The pandemic has ushered in a wave of transformation, and one noticeable aspect of this shift is the heightened health consciousness among Singaporeans. A recent study by research firm Blackbox found that an astounding 83% of individuals have embraced the use of health and dietary supplements, and a significant portion of them have ramped up their intake since the onset of the COVID-19 pandemic.
Faced with unprecedented uncertainty and fear that gripped people during the pandemic, it is only natural that many individuals have turned to supplements as a means to fortify their immune systems. 78% of respondents who consumed them did so to improve their immune system and protect their loved ones from the clutches of the virus.
However, as with any health trend, dissenting voices have emerged, casting doubt on the necessity of these supplements. Prominent sources like Health have been quick to denounce their efficacy, arguing that immunity-boosting supplements did not help to boost overall health, even in times of flu season or during the pandemic. According to the article, the surge in supplement consumption may be driven more by trends and marketing hype than genuine health benefits.
Which now begets the question: Are Singaporeans just consuming supplements for the sake of it, or are there actual health benefits to this?
There is much debate over how relevant and necessary supplements are. In Singapore alone, studies have shown that at least 60% of Singaporeans aged 25 and above, and almost half of respondents between ages 16 to 24, take supplements on a daily basis.
Critics may retort that such nutrients are readily available through food sources, and hence consuming supplements that replace minerals, Vitamin C, fish oil and alike are unnecessary. However, we tend to overlook the fact that despite the abundance of food available, it can be challenging to obtain all the nutrients needed for optimal health purely through a lifestyle involving a clean diet and healthy exercise alone.
Vitamin D, for example, is crucial for our energy, bones, and immune system, but difficult to get enough of from food alone. The best food sources are cod liver oil, swordfish, salmon, canned tuna, beef liver, egg yolks and sardines, yet one would need to eat these nearly on a daily basis just to get a sufficient amount of Vitamin D.
The best recommended source of Vitamin D is through regular exposure to sunlight, yet most often than not, most of us are indoors due to the office work environment. In fact, many Singaporeans are Vitamin D deficient without even realising it. Furthermore, in a tropical climate like Singapore, excessive sunlight can cause other health risks, such as skin cancer or accelerated skin ageing.
Balancing sufficient Vitamin D and regulating its potential side effects can be an uncharted territory, which can be easily solved by oral intakes of Vitamin D supplements. This “win-win” approach ensures that the body can obtain the ideal amount of nutrients without risking developing any harmful skin conditions.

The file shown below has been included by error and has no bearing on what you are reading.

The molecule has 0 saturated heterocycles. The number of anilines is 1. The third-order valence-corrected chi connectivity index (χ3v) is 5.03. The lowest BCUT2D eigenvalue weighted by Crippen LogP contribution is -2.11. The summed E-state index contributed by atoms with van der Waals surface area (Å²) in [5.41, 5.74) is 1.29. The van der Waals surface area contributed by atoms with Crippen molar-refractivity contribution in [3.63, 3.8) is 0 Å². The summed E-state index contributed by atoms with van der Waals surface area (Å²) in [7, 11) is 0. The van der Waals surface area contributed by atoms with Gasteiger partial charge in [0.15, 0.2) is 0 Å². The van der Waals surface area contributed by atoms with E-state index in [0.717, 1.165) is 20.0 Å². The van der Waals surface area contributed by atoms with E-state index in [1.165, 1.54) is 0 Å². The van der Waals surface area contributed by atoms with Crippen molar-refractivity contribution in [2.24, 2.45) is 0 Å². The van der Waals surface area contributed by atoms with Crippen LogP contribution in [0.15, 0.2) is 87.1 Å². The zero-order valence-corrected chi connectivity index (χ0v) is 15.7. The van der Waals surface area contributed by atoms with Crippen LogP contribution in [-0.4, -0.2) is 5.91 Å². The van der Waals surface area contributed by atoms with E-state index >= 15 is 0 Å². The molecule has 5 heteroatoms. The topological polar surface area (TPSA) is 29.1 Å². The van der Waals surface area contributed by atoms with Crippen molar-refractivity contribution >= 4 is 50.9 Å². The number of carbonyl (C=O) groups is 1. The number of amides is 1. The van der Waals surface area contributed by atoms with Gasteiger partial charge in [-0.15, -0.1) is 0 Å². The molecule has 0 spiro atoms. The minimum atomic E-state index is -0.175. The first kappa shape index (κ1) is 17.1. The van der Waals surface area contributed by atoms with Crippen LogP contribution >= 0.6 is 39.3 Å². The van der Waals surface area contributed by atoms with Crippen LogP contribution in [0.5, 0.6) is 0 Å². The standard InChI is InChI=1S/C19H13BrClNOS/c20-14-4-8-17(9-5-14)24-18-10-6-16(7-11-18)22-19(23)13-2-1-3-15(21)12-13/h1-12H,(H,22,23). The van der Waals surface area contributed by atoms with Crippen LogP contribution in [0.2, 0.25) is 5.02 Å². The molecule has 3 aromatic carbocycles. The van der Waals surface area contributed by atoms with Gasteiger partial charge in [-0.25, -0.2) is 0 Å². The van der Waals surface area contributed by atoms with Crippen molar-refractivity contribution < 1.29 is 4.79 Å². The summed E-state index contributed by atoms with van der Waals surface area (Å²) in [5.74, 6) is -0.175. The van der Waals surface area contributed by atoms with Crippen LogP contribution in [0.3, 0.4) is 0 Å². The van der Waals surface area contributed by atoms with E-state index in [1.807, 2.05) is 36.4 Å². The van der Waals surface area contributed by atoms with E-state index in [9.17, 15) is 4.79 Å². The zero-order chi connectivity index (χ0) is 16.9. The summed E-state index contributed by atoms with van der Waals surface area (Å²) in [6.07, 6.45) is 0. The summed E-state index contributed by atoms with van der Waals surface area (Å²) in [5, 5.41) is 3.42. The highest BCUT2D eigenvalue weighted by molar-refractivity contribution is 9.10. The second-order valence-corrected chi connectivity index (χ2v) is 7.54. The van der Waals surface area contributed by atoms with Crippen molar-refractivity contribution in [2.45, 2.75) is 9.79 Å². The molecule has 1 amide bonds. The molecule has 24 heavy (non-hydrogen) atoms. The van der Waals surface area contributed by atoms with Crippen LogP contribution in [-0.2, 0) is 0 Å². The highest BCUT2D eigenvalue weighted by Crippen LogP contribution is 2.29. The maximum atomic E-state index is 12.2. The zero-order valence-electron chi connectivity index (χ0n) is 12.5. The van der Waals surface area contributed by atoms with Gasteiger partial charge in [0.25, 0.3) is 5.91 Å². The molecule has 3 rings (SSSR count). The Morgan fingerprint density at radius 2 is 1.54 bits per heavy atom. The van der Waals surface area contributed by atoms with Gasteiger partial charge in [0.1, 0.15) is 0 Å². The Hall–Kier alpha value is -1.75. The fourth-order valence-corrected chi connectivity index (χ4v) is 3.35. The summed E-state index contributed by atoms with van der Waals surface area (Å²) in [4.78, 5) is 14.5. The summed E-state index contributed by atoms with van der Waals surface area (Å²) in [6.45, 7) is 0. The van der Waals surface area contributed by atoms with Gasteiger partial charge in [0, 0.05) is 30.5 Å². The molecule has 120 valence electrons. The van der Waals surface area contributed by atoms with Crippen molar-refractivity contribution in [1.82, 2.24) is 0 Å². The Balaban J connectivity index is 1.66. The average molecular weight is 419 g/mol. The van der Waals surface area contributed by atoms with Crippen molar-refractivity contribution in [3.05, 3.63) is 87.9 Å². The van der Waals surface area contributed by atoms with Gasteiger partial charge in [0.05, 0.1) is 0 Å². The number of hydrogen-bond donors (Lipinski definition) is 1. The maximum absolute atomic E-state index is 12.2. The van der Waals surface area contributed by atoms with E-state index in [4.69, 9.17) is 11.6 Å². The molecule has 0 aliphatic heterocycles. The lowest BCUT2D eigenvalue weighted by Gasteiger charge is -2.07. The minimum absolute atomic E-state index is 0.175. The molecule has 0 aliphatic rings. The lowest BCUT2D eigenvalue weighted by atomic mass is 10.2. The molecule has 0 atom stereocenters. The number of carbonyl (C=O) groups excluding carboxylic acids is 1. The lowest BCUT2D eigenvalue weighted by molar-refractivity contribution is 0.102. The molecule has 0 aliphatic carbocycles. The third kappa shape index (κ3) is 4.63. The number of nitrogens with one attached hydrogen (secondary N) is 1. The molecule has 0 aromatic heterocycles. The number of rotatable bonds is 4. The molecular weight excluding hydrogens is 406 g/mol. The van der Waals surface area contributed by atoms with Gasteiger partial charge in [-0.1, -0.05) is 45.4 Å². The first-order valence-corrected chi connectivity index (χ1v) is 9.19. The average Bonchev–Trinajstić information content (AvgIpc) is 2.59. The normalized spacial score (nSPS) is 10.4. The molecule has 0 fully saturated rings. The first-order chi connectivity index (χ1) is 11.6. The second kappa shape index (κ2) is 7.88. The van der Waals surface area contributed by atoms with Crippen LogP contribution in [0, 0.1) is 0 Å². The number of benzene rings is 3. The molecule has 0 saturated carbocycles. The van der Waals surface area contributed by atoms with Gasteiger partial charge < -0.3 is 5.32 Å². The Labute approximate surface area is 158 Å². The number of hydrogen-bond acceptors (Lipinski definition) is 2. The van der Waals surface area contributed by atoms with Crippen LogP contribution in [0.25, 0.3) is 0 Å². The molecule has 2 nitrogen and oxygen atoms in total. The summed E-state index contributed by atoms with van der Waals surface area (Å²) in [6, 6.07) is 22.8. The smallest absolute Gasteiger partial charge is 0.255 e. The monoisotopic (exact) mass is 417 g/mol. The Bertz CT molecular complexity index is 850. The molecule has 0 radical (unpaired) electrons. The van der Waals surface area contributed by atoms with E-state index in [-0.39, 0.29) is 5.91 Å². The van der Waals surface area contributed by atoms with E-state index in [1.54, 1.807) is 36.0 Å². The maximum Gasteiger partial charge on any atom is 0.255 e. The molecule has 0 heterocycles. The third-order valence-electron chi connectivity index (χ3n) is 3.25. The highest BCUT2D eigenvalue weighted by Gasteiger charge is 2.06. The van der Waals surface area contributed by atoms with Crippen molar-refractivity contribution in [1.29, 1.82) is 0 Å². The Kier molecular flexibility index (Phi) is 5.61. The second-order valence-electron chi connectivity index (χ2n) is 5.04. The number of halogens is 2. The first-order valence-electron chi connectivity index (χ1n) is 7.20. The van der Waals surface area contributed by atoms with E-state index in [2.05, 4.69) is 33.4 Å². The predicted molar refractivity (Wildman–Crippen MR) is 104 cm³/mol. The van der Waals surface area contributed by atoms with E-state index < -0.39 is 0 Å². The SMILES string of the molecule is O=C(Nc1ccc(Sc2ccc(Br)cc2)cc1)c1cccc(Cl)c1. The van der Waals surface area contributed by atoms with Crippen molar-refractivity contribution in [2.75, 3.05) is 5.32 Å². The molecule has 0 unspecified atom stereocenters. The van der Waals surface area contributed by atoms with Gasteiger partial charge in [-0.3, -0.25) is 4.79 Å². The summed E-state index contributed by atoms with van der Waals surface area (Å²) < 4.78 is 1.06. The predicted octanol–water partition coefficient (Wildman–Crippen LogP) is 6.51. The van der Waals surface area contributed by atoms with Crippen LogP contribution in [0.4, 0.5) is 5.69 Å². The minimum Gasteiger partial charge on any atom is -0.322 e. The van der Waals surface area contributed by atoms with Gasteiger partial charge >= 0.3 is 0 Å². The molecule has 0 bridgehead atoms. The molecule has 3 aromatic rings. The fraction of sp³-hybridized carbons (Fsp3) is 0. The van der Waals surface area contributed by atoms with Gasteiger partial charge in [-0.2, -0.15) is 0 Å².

I believe one can still consider incorporating supplements into a daily diet. Some people may think that they are unnecessary because most required nutrients can be consumed through eating healthily and exercising. But the reality is that a large majority of people have dietary restrictions, and certain nutrients are available in too minute concentration in regular food sources for it to make a difference within a short period of time.
In addition, more complicated supplements also include a “golden ratio”, such as how the absorption of calcium can be more efficient with an optimal amount of magnesium. We can get magnesium from foods such as leafy greens, beans, whole grains, as well as nuts and seeds. However, how much of these food products should an individual consume to get the required amount?
With current trends favouring healthier lifestyles through more exercise and better nutrition, the market needs to focus its attention on delivering wellness needs effectively, even for people with a hectic schedule that limits them from exercising, or better meal options.
Supplements can hardly be considered as a fad diet, since it has been scientifically proven that regularly consuming antioxidant supplements can help to improve people’s immunity and overall health and wellbeing. That being said, consuming supplements alone should not be used as a complete replacement for a healthy diet and lifestyle. If anything, supplements should be used in tandem with a balanced diet to ensure that individuals meet their nutritional requirements and maintain optimal health.
Contributed by Cynthia Poa, who is the CEO of LAC Global, one of Asia’s leading specialty retailers of nutritional supplements, vitamins, minerals, herbal and other specialty supplements in anti-ageing and beauty, immunity, management, sports nutrition and energy.